The traditional measurement of cannabis in edible products, such as chews, tinctures, and drinks. It’s usually shortened to mg. Most edibles contain about 5-10mg of THC, CBD or both. The near-universal metric system is used for the sale and dispense of medication so that physicians and patients alike, regardless of their backgrounds, understand how much product is being discussed. Using the metric system for cannabis emphasizes its medicinal benefits and allows for dosages to be adjusted accordingly.
“My dealer says she has a matchbox of Jack Herer for $20.”
The universally understood metric system is used for measuring dosages of medication, so it makes sense for cannabis to be measured similarly for consumers’ convenience. Most cannabis products such as tinctures, edibles, and chews are measured in milligrams (mg). Most of these products contain 5-10mg of THC, CBD, or both, which allows for users to dose appropriately.
“Edibles affect me much more strongly than flower, so I rarely eat anything over 10 milligrams.”
A standard measurement of cannabis sale and purchase, equivalent to one ounce (oz). The price of an ounce varies depending on legality and location, but consumers should expect to pay at least $150 to $200 USD in a storefront setting. One ounce of weed equates to about 28 grams, which means that it’s an investment that should last even an avid smoker a good while.
“The dispensary finally has Durban Poison so I’m going to buy an ounce and stock up.”
Also known as a quarter, this measures out to approximately 7 grams–exactly one-quarter of an ounce. This is one of the standard quantities cannabis can be sold in, and it usually ranges in price from $50 to $90 depending on location and legality. One Q is enough for about 15 generously sized joints, and depending on your experience level, a bulk purchase like this can last a good while.
“I was wondering if you had a Q of Haze in stock.”
Quarter pound, a standard measurement of cannabis purchasing. Approximately 113 grams or four ounces, this constitutes a large bulk purchase of cannabis. QPs are usually purchased by sellers in black market settings, and the quality of weed can vary anywhere from dank to ditch weed. Consumers in legal states cannot purchase this amount in dispensaries, as most laws allow up to an ounce at a time.
“If we all chip in, we can probably afford a QP of dank.”
Also called “baggies,” sandwich bags are the common packaging method of cannabis in prohibition areas. Sandwich bags are cheap, easy to obtain and allow consumers to carry the product without being too smelly. In legal dispensaries and storefronts, this method of packaging has been replaced by glass jars and vacuum-seal mylar bags that give the product longer shelf life.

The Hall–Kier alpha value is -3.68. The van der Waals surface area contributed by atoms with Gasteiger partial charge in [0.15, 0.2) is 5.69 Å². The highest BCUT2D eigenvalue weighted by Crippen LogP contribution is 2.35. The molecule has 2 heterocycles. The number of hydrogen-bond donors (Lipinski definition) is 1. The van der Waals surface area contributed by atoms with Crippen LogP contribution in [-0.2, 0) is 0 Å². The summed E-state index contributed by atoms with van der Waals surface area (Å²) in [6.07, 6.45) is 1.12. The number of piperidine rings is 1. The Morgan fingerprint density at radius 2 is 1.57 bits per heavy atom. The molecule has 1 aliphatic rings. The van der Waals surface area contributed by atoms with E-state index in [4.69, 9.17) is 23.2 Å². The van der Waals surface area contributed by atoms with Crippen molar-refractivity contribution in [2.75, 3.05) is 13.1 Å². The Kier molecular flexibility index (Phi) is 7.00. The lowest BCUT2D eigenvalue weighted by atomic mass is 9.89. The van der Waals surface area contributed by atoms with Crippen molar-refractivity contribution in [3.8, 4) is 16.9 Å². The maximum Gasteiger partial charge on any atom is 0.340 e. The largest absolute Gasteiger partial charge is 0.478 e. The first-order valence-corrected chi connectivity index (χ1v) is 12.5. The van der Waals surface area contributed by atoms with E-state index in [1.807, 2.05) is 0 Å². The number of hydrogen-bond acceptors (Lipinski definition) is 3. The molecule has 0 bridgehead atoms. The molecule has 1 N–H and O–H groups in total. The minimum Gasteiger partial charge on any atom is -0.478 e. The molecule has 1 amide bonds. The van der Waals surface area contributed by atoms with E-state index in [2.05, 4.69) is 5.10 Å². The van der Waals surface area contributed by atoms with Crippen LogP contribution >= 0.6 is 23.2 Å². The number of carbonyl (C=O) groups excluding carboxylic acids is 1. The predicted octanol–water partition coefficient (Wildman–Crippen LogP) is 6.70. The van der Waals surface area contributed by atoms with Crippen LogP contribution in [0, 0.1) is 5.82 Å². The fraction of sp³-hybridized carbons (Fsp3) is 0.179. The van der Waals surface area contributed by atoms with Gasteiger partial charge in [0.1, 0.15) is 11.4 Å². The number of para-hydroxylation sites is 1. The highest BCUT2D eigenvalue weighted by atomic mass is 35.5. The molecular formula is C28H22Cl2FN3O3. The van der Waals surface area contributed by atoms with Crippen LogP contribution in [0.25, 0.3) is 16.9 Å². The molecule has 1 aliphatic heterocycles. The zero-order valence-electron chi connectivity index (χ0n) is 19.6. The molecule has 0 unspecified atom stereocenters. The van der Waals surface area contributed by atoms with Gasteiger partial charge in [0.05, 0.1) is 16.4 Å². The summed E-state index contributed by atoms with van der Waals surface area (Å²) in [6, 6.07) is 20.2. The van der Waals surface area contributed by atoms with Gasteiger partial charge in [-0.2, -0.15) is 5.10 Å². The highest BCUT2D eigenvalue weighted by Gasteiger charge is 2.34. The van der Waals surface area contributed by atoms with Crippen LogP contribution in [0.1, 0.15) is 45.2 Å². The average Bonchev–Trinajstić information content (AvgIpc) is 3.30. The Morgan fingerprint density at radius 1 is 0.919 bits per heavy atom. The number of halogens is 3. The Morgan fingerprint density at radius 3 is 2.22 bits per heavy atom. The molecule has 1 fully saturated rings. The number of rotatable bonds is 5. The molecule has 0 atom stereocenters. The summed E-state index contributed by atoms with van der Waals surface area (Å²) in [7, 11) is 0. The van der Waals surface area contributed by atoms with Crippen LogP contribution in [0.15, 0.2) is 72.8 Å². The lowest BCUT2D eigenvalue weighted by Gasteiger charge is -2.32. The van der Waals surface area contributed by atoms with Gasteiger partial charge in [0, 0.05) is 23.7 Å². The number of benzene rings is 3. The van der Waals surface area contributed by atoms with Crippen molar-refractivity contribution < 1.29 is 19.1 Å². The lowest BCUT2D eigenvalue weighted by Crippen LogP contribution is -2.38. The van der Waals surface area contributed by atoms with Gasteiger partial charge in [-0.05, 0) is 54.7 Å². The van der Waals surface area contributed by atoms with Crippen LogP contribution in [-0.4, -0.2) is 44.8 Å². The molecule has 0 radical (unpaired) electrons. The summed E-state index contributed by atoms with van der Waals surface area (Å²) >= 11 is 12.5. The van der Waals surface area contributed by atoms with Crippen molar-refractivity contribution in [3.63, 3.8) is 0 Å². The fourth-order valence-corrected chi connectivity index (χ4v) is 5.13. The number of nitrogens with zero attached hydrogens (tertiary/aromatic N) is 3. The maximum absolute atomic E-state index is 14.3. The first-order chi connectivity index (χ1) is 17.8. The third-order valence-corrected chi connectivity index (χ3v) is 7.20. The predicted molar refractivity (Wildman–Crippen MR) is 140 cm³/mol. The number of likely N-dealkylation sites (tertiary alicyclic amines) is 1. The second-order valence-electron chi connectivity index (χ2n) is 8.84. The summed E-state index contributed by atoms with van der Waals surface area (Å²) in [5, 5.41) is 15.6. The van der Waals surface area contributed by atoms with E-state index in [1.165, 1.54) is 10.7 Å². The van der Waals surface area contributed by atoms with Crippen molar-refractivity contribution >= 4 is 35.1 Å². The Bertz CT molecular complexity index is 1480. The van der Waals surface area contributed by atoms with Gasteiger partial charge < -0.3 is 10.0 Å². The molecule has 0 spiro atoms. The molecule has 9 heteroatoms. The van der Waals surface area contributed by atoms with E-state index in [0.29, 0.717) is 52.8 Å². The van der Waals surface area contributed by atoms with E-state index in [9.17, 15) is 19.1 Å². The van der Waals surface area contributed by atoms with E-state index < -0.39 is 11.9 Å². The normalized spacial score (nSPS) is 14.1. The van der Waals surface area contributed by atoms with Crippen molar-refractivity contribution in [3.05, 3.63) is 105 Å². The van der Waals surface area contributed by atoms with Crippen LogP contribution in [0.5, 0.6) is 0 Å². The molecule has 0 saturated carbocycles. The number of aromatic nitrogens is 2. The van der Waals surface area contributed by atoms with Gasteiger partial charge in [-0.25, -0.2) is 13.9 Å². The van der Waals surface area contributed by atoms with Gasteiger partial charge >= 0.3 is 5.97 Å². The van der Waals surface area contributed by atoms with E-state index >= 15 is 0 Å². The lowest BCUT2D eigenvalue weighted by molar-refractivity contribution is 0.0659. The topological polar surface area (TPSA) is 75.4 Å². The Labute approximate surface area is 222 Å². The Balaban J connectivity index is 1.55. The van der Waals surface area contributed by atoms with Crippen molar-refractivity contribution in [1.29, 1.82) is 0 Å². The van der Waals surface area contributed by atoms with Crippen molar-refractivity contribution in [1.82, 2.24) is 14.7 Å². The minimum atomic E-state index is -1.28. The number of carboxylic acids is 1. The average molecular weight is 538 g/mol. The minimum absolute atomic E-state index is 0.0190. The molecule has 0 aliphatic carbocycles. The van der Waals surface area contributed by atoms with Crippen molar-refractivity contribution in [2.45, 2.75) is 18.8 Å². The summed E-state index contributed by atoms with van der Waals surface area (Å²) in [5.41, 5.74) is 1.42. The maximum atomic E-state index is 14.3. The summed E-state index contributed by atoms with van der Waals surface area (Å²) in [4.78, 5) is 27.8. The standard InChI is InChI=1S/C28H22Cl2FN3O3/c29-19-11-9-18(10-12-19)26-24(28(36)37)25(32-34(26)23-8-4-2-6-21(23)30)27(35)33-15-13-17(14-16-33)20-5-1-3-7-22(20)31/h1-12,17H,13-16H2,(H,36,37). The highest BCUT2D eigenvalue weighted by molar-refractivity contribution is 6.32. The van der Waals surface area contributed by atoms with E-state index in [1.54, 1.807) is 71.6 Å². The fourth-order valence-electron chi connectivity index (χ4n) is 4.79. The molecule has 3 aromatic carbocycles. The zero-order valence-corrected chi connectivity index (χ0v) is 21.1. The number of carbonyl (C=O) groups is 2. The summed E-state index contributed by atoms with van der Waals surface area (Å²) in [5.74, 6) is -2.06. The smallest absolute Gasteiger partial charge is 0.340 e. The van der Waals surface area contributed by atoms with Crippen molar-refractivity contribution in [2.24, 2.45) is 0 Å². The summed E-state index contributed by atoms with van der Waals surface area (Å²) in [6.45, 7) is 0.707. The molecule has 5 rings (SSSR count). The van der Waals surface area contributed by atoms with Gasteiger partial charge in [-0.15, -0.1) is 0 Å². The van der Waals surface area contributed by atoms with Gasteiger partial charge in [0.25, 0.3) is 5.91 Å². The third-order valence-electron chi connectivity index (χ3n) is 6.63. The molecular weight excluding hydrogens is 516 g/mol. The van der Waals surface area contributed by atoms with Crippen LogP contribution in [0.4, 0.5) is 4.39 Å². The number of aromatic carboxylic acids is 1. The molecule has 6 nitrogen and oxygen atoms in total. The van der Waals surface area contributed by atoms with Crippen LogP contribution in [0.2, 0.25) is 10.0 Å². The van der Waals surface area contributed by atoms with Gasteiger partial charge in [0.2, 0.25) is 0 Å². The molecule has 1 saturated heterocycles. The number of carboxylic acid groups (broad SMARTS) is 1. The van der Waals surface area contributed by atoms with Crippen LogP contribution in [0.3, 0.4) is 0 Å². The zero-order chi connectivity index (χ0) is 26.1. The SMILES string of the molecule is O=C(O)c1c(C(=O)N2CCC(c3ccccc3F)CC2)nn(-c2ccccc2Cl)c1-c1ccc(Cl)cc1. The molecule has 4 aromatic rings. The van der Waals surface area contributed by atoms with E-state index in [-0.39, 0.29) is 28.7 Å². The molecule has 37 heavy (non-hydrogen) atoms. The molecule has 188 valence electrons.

“My dealer gives us a discount if we bring back the empty sandwich bag from our last meetup.”
Ten dollars worth of cannabis as sold by Chicago street dealers. The term originates in the eighteenth century when an x-shaped sawhorse was called a sawbuck. Also, the ten-dollar bill was prominently labeled with an X (the Roman numeral for 10). Because of this commonality of X’s, the ten-dollar bill was referred to as a sawbuck and the slang stuck around with Midwestern street dealers.
“I’ve only got a ten-spot so hook me up with a sawbuck.”
A common term for an eighth of an ounce, or 3.5 grams, of cannabis used predominantly in the sale of black-market street dealers to keep the subject of their conversation low-key. The term derives from the fact that a pizza is generally cut into eight slices. The origins of this slang are unknown.
“Looks like I’ve only got $35 so I’ll just take a slice this week.”
In New Zealand, a tinnie refers to $20 worth of cannabis on the black market. The name comes from the fact that many Kiwi cannabis dealers would package a dub sack in tin foil. Not that we want to compare Aussies & Kiwis (because they hate that) but in Australia, the term used is foilie, which is different but has the same origin of the flower being packaged in foil.
“Just a tinnie of herb will get me through til payday.”
A slang term for an ounce of marijuana flowers, approximately 28.5 grams. This code name is used by black market dealers on the phone or other communications to not get caught up by the police. The name got its origin because an ounce generally fills up a Ziplock baggie.
“Pick up a zip and then we won’t have to visit our dealer again for a few weeks.”
The origins of this cannabis slang word are hard to locate, but zone is another term used by dealers to signify an ounce of cannabis flowers. It is possible that this term developed in progression first as an ‘O’ for an ounce, then an ‘O-Zee’, then ‘O-Zone’ and eventually simply to zone. However, this is just speculation.
“Bought a zone, want to come over and roll a tulip?”